The very second post that I ever wrote for this blog just over four years ago was entitled Tips for the Investor Who Started Too Late. Looking back on it, however, I realize that the tips I gave actually apply to a person of any age starting out in stock investing.
So I’m re-visiting this idea with two goals in mind: first, targeting a more specific age group and second, walking you through how I’m thinking and making decisions as a late 40-something myself with not a whole lot of time left to my advantage.
My mentality about saving in order to invest
A person in their twenties should be putting at least $100 per month or 10 percent of their net income, whichever is greater, toward buying stocks. This is my opinion looking back, a personal rule-of-thumb not based on any sort of article or report that I’ve come across. I believe that number should double for a person starting out in stock investing with each decade. So, a person starting out in stock investing in their thirties should be putting at least $200 per month toward this and therefore somebody starting out in their forties should strive to put at least $400 per month into buying stocks.
People my age have lost a lot of their most precious commodity ahead even that of money: time. Warren Buffett or the Gardner brothers of The Motley Fool can tell you all sorts of stories about how time is THE secret ingredient to not just growing, but also multiplying the value of one’s investments.
So $400 may be tough sometimes to come up with or to justify (for example, to people like one’s spouse), but it’s my fault for fooling around with my extra money when I was younger. Now that I’ve experienced only a small taste of the amazing compounding power of time compared to people who have been stock investing a lot longer than I have, a greater monthly sacrifice is growing more worth it all the time. The numbers don’t lie!
My mentality about the stocks I’m choosing
As I look at my existing portfolio, here’s the breakdown: 16 U.S. stocks, one Canadian stock, and one Canadian mutual fund in my two portfolios; 3 Canadian stocks, 7 REITs (Real Estate Investment Trusts), and one Canadian mutual fund in my wife’s portfolio. My strategy for my portfolios: growth, mostly U.S. stocks. My strategy for my wife’s portfolio (which she couldn’t care in the least to manage, but who I don’t want to have to answer to if I mess up!): dividends, mostly Canadian REIT’s.
Even though I’m a Canadian, as a stock investor I’m drawn to the large, dynamic companies on American stock exchanges, hence the number of them in my portfolio. Looking back over the past several years of (finally) being a successful stock investor, I notice that I’ve gravitated A LOT toward e-commerce and technology stocks. I’ve also noticed that even though I will hold onto winners for the long term (as I’ve preached many times, just like The Motley Fool), I tend to not have patience with any holding that is earning me less than 10 percent per year and I’m starting to sell these if they remain sluggish after about three years.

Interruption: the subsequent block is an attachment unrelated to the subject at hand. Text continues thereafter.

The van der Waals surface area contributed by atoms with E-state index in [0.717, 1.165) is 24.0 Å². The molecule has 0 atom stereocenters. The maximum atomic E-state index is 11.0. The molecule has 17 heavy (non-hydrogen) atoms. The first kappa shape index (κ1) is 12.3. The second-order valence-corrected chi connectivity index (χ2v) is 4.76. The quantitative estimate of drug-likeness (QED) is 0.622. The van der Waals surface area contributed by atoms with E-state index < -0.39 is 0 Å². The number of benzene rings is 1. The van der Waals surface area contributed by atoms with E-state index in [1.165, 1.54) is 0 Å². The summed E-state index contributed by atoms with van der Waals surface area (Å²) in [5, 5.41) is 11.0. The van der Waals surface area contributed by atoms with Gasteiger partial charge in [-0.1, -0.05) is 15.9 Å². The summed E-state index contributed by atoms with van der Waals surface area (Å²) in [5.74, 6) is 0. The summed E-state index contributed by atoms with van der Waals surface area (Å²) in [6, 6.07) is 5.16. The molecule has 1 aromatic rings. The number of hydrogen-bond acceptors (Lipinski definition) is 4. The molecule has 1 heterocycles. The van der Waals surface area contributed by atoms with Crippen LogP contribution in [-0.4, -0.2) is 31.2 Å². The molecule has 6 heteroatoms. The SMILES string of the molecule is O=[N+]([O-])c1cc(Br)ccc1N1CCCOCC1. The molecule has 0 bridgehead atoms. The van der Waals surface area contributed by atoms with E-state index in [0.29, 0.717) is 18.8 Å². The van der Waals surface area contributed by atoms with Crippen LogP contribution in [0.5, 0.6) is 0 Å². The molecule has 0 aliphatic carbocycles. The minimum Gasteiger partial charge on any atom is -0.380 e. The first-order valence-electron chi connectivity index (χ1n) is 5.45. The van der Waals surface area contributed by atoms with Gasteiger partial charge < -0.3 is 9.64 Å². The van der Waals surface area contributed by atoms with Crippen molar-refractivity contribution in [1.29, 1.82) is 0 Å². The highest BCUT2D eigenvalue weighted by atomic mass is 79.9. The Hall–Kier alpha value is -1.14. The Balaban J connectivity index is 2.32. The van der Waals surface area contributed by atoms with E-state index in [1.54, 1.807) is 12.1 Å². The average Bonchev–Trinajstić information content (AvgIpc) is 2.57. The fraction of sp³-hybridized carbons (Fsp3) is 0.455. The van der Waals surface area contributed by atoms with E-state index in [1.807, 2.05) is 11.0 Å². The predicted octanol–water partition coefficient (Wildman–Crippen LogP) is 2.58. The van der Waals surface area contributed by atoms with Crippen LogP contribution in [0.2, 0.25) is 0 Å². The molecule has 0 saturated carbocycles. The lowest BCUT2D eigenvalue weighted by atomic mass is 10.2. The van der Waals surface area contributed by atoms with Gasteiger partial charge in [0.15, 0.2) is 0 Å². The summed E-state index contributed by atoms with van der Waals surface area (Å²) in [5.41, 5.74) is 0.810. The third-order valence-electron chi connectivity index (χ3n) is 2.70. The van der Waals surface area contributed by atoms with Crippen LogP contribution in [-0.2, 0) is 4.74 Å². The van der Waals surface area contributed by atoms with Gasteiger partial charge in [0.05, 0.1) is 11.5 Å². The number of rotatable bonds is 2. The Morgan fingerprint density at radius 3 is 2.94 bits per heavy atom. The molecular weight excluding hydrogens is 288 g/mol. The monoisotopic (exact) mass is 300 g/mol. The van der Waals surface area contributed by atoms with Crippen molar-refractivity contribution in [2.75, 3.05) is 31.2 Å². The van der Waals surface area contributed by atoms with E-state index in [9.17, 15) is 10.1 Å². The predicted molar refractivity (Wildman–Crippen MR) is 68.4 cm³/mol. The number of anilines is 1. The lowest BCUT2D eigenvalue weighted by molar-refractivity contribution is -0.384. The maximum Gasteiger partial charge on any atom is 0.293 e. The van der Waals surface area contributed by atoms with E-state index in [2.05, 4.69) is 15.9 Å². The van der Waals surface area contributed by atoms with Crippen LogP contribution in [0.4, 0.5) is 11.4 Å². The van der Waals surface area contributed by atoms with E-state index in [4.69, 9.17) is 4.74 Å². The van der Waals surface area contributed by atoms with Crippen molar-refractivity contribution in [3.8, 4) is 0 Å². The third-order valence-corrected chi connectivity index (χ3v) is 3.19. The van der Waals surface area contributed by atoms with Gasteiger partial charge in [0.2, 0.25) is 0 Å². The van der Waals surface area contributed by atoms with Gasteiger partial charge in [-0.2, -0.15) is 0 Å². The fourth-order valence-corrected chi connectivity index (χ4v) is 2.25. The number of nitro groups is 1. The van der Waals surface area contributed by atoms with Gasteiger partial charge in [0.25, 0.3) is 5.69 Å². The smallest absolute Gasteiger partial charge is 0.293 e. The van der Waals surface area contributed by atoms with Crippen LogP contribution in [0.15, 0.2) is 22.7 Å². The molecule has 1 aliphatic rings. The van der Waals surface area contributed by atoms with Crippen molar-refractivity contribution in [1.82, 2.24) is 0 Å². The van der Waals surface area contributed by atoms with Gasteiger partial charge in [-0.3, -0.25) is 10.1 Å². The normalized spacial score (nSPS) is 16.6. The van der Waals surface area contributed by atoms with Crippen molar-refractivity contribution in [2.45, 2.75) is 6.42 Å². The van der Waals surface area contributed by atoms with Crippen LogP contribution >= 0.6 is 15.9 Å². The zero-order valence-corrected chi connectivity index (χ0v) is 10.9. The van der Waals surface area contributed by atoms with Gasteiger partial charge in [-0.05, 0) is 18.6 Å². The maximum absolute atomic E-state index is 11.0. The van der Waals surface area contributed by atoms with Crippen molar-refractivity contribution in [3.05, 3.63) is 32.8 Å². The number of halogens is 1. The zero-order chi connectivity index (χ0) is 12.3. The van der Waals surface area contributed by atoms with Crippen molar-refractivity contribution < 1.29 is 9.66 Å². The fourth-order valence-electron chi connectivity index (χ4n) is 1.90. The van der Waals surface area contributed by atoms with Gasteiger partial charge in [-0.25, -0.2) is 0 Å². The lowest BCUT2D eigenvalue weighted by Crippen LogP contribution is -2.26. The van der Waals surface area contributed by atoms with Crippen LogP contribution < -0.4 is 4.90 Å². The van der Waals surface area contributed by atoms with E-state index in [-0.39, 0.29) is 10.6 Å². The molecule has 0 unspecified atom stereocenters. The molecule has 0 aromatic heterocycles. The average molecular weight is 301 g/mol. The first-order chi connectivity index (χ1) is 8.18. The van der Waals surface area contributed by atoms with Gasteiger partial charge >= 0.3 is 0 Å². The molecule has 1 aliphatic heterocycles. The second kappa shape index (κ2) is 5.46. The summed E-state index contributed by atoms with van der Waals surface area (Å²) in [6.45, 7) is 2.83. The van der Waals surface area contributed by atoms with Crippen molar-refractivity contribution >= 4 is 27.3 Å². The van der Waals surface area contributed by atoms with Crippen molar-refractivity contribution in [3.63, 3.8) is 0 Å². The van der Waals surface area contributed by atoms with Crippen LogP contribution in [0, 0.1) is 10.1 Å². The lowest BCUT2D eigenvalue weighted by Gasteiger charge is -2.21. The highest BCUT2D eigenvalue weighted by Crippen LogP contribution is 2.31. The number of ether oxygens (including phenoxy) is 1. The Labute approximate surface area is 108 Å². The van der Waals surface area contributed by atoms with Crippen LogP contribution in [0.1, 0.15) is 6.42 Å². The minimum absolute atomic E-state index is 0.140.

When I noticed these trends a few months back, I realized that it was because I’m trying to take advantage of the much less time that I have compared to investors a decade or two my junior. I’m also trying to make up for all the mistakes that I had made until I was around the age of 40! I’ve often thought, if I knew then about stock investing what I do now, my portfolios would be in the millions by now. Alas, I’m still playing a LOT of catch-up, but at least I’m now well ahead of my initial investment amounts.
Anyhow, what specifically draws me to the e-commerce and tech stocks? First and perhaps most importantly, familiarity. Even Warren Buffett himself doesn’t invest in anything he doesn’t find simple to understand, so you need to do the same with the companies that you choose to invest in. What are your areas of familiarity, interest, and possibly expertise? What products and/or services do you love and many others seem to also love?
In my case, I’m well familiar with e-commerce both as a customer, but I also have some expertise through having operated an online store on a couple of occasions. (I’ve learned to stick with what I’m actually good at, namely things like investing!) So I’m familiar with not only the biggest names in e-commerce, but perhaps more importantly also the companies that few outside the investing community have ever heard of that ‘put in the plumbing’ of e-commerce. The wealthiest people to walk away from the famous gold rushes of the past were not the miners (most of whom blew all their vast wealth), but rather the businesses that supported them: the guys selling the clothing, food, pick-axes, and the like.
Similarly, the behind-the-scenes companies in e-comm and tech are benefiting right along with the big names that they’re supporting.
What are your areas of familiarity, interest, and possibly expertise?
What are some of these companies? I don’t like to recommend names of specific companies to invest in much any more; I’m not a trained professional advisor, so visit The Motley Fool (www.fool.com) and better yet, subscribe to one of their stock recommendation services like Stock Advisor or Rule Breakers and get the inside edge that I’m getting on the best, most innovative e-comm and tech companies out there.
The point is that Amazon, Facebook, Apple, Google and the like didn’t use all their own software and technology to make them the tech giants that they’ve become. They’ve used the products of these behind-the-scenes companies to make their sites and operations the smooth-running operations that they’ve become.